For all the talk of high-rolling investor interest in silver or bonds or high technology, the field that most excites smart-money people today is an enormous yet little-known industry: insurance.
Insurance is the engine behind Warren Buffett's Berkshire Hathaway holding company. Auto insurer Geico is one of his original and most successful holdings. "What does excite us is our insurance business," Buffett writes in his annual report to shareholders.
Insurance is the linchpin of the financial services powerhouse Sanford Weill has put together at Travelers Group, which now includes investment brokerages Salomon Smith Barney, lenders Commercial Credit and Travelers property-casualty and life insurance. Insurance is the vehicle onetime home builder Eli Broad chose for his major expansion into retirement savings with SunAmerica.
Insurance is the field of American International Group and its chairman, Maurice "Hank" Greenberg, a shrewd veteran of global finance who in recent weeks fought and lost a battle to acquire American Bankers Group, a Miami-based credit card insurer with a low-cost online and telephone sales operation. Yet so compelling is the business that after he lost the acquisition to Henry Silverman's Cendant, which bid $3 billion, Greenberg vowed he would create an operation similar to American Bankers at AIG. Supporting his insights, General Electric's GE Capital division, the biggest force in U.S. finance, is acquiring companies that sell life insurance online and over the phone, dispensing with agents.
Yet insurance is the field that over a century and a half has made more sales agents rich, and still does so today. An outstanding example is Patrick G. Ryan, who has become a billionaire as Aon, the Chicago-based insurance brokerage he founded 34 years ago, has grown through 50 acquisitions to become a $6-billion-revenue giant. Finally, insurance is a field--as represented by all of the above companies--that Wall Street rewards with new highs practically every day. Something more than normal bull market enthusiasm is going on.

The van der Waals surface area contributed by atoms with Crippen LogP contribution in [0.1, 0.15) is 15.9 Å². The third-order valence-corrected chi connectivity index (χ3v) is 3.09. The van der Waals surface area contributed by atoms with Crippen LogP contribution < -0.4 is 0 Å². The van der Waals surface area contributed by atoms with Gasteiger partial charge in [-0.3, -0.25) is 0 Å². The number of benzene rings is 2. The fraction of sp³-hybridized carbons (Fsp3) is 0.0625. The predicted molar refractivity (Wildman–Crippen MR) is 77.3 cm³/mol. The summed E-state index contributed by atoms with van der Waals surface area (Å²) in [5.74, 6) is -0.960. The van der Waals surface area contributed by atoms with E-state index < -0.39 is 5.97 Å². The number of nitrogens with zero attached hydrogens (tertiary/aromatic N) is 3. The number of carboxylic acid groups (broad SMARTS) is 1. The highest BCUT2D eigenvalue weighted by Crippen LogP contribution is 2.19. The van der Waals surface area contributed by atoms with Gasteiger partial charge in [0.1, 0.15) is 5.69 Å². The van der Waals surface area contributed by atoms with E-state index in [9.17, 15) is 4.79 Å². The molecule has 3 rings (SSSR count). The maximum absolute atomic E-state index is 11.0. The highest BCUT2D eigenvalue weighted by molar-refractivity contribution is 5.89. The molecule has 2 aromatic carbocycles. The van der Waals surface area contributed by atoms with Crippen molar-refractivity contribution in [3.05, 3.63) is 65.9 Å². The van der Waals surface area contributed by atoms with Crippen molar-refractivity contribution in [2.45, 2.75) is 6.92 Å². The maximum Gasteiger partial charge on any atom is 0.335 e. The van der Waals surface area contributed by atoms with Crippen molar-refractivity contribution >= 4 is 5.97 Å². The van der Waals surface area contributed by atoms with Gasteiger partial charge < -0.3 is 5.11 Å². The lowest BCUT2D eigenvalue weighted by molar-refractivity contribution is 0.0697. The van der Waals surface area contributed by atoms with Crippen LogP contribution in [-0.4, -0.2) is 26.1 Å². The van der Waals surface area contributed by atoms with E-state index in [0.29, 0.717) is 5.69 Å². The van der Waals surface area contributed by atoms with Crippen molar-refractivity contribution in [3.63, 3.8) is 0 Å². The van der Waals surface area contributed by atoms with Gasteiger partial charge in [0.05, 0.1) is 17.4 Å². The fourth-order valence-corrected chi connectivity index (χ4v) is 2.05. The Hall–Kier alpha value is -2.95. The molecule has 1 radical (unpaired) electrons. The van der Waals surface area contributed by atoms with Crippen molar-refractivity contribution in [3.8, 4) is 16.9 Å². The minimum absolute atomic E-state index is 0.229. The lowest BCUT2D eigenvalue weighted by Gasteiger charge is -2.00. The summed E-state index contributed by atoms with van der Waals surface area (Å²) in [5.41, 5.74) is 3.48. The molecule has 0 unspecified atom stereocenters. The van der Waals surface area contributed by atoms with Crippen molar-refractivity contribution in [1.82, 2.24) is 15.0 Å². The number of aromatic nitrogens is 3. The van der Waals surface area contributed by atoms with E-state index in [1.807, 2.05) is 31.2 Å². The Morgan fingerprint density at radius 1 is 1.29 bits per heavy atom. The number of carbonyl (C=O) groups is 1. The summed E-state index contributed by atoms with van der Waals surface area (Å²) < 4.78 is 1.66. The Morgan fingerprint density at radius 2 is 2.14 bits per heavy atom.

What's the appeal? Cash, consolidation and perhaps a hedge against disaster. It's a business of taking in premiums today, paying out claims later, Buffett explains. "In an insurance operation, float arises because premiums are received before losses are paid, an interval that sometimes extends over many years. During that time, the insurer invests the money."
Losses ultimately paid out may exceed premiums, but that loss can be more than made up by investment earnings--especially in these years of bull markets.
Thus insurance is a money-spinning business and has been since agents in the 19th century collected small sums each week from industrial workers to ensure a benefit for their families in case they became disabled or died.
It has been a cash business since Edward Lloyd, 17th century coffeehouse owner, founded Lloyds of London, where high-rolling investors took premiums to insure cargoes bound for the East. It is a business with a quality of romance.
But it is a field changing dramatically today. Mergers are creating larger entities because scale is needed to serve global companies, handle outsize risks and build a distribution system to sell insurance, explains analyst Gary Ransom of Conning & Co., a Hartford, Conn., investment firm that specializes in insurance issues.